IT powering NHS screenings ‘unfit for purpose’ for a decade
Patients are at risk after IT failures are leading to critical programmes missing their targets
Failures in 11 health screening programmes across the UK are fundamentally connected to a "hopeless" IT system that will have been deemed inadequate for the best part of a decade when it is due to be replaced in 2020.
All health screening programmes, such as tests for breast cancer and cervical cancer, have relied on a single IT system that was deemed "not fit for purpose" for health screening by the Department for Health and Social Care (DHSC) in 2011.
And dependency on the National Health Application and Infrastructure Services (NHAIS) is the reason why health screening programmes are failing to test enough people with potentially life-threatening conditions, according to the Public Accounts Committee (PAC).
"The benefits of screening cannot be under-estimated: if found at an early stage, treatment can be significantly more effective," said PAC chair Meg Hillier MP.
"Yet millions of people are not being screened for serious illnesses like bowel, breast and cervical cancer.
"Our inquiry has exposed a health service that is losing its grip on health screening programmes. Many individuals waiting for delayed results will suffer avoidable anxiety, stress and uncertainty. Those delays also stretch far beyond the Department's target waiting periods."
The PAC examined statistics relating to four of the 11 programmes during 2017/18 as a measure for how screening is performing generally. They found the number of individuals being screened fell well sort of national targets, and that a swathe of eligible people had not even been invited to begin with.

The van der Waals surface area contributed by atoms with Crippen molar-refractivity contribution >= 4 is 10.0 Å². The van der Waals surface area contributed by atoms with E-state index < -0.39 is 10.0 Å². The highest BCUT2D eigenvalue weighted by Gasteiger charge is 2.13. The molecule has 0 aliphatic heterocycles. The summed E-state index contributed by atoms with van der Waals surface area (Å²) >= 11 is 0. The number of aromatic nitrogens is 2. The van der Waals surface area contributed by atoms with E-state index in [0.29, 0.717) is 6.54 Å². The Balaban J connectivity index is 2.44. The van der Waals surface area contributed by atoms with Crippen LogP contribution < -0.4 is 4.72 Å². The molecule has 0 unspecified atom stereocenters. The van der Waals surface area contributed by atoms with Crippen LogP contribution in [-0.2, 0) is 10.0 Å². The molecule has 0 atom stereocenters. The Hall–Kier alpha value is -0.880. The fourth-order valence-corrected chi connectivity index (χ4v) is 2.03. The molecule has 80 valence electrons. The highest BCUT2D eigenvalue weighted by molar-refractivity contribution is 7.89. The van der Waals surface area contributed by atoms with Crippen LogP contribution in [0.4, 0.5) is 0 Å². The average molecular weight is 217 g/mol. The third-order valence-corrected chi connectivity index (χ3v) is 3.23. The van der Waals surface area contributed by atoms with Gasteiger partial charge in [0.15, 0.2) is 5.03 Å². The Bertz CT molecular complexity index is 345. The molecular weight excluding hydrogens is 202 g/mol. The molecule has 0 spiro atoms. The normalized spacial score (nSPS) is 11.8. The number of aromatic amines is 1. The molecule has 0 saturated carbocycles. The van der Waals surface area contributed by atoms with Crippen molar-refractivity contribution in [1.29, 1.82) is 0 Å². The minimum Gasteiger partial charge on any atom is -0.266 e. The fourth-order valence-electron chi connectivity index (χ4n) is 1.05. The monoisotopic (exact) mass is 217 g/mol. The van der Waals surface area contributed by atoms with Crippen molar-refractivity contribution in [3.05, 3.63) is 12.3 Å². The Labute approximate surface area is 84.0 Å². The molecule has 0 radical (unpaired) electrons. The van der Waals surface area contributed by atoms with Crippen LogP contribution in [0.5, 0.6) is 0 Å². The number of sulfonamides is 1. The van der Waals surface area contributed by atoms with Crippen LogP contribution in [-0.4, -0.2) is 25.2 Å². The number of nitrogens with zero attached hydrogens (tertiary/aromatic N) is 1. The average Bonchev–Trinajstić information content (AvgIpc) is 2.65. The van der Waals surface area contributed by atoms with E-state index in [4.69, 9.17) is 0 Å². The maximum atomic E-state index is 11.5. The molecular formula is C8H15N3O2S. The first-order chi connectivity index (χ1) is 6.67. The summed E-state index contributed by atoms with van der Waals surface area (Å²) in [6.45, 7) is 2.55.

NHS England told the committee during inquiry stages that reliance on NHAIS, which itself comprises 83 separate databases, was a key weakness, while Public Health England said the "IT was hopeless" when questioned.
The DHSC also admitted in 2011 that NHAIS was "not fit for purpose" to function in screening programmes because it was difficult to track a person's history if they moved across geographical boundaries.
NHS England, which has been tasked with overseeing these screening programmes and in some cases the supporting IT system, is not expected to replace NHAIS until at least 2020. This is three years later than initially planned and will cost 14 million.
The delay is attributable to the fact NHS England was working on the replacement project with outsourcing giant Capita. But after the organisation declared it could no longer work with the firm, NHS Digital has taken on the responsibility for replacing NHAIS.
The state of the cervical cancer screening programme, in particular, is alarming given its reliance on 360 IT systems in total including the 83 databases comprising NHAIS and a further 270 that deal with invites, reminders, analysis and results. Some of these systems are more than 30 years old.
The PAC has recommended that NHS England sets out a clear pathway for how it plans to deliver the new IT system, deemed a "risky" project, on time without making the screening service even worse.
The influential committee of MPs also suggested that Public Health England and NHS England develop a more integrated approach to its IT to ensure these disparate systems talk to each and deliver the best service for patients.
IT Pro approached NHS England, NHS Digital and DHSC for comment.
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